How to create a postgresql database with versioning?

  • Post published:October 27, 2020

Postgresql is a free open-source relationship database management system and is well-known in the development community for its reliability, robustness and performance.

A number of developer tools exist to create and manage a postgresql database. DbUp is an example of such a tool. It is a .net library providing the ability to deploy changes to a SQL database. This library also tracks which SQL scripts have already been run and only executes the scripts that have not been run.

This article will focus on creating a postgresql database with versioning using DbUp.

Getting started

Using an IDE for .net projects, create a new .net core c# console application named Demo.Database. Install the dbup-postgresql nuget package.

dotnet add package dbup-postgresql

Create a Scirpts folder in the console application project with one sub folder called src.

Replace the Program.cs file with the below code base.

DbUp provides a simple fluent interface to set up the console application. The DbUp nuget package is also well documented making it very easy to follow.

At the time of writing this article, DbUp does not support dropping of a postgresql database. To drop a postgresql database, create an extension method using the below code base.

When inspecting the Program.cs class above, the program requires two arguments.

  • connectionString – the postgresql connection string.
  • dropDatabasetrue to indicate that the database must be dropped before executing the scripts; otherwise false.

When working in a Windows development environment, it will be easier to run a bat file to run scripts against the database. Create the following Publish.bat file.

Note that dotnet core 3.1 was used. If a different version of donet core is used, then the bat file will need to be modified accordingly.

When executing the Publish.bat file, the DemoDb database will be dropped and re-created.

The Demo.Database project should be similar to the below.


Now that all the boilerplate code is completed, build the solution. This concludes all the c# .net programming.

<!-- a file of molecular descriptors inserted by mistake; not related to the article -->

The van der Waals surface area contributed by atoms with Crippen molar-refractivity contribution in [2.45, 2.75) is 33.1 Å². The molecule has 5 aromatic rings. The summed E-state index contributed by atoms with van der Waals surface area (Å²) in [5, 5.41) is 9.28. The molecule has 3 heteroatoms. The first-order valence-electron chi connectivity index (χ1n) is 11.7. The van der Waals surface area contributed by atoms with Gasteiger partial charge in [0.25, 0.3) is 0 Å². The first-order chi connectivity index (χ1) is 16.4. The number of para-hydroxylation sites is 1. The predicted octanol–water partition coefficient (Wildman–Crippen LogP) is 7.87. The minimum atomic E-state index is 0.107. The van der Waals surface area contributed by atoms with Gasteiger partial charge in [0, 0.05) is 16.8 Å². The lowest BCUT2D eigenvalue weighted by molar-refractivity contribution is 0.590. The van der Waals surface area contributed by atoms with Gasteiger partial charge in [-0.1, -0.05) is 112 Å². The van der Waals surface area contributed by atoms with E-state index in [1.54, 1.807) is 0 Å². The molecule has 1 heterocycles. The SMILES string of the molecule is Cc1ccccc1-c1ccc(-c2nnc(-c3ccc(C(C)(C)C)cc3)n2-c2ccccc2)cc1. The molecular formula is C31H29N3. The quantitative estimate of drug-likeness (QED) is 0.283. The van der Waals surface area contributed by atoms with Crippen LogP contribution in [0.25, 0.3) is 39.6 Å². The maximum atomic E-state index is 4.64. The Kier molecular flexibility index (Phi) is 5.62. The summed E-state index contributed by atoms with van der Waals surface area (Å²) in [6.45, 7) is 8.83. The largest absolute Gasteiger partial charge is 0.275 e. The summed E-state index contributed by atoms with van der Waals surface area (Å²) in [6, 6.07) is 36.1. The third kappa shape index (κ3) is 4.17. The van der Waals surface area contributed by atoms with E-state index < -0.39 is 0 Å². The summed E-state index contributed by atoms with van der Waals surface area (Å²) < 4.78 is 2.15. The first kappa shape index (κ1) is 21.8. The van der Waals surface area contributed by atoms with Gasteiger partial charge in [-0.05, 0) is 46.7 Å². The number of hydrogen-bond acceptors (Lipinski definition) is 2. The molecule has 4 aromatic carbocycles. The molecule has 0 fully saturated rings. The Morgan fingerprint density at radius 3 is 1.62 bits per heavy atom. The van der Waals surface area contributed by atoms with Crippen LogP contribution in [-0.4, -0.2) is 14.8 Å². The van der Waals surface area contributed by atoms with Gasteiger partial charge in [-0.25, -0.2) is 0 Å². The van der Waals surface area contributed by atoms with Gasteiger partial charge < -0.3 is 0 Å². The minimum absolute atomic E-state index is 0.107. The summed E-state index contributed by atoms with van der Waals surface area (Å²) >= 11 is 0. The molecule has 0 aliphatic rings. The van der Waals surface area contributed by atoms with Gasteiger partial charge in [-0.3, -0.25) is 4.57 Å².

Creating a table

For this demo, a new schema will be created named auth, having one table named Role. This table will store a list of unique roles.

Since DbUp keeps track of all SQL scripts that have run, it is good practice to have a good naming convention for script files.

In the Scripts/src folder, create a new folder named 001. 001 will indicate the initial version and will have the following sub scripts.

  • Create a file named 001-Create-auth-schema.sql with the below SQL statement.
  • Create a second file named 002-create-role-table.sql with the below SQL statements.

The solution should now look similar to the below.


Run the Publish.bat file. The output in the bat file should be similar to the below.


Using an IDE for postgres, open the database. The below is a screenshot of the DemoDb postgres database using DataGrip as the IDE.


DbUp automatically created the public.SchemaVersions table and managed the versioning. Below are the records contained in the public.SchemaVersions table.



The DbUp implementation used in this article made it very easy to create a new postgresql database. Also, the DbUp package handled versioning of SQL scripts by creating a SQL table to store a list of executed scripts. Using the bat file provides enough flexibility to re-create the database whenever it is needed.

DbUp provides simple and neat documentation, thus making it very easy to use.

The source code used in this article can be found here.

Further information on DbUp can be found at the following link:

Software versions used in this article

  • Jetbrains Rider v2020.2.4
  • dotnet core v3.1
  • DbUp v4.4.0
  • DataGrip v2020.2.3
  • Postgresql v12.4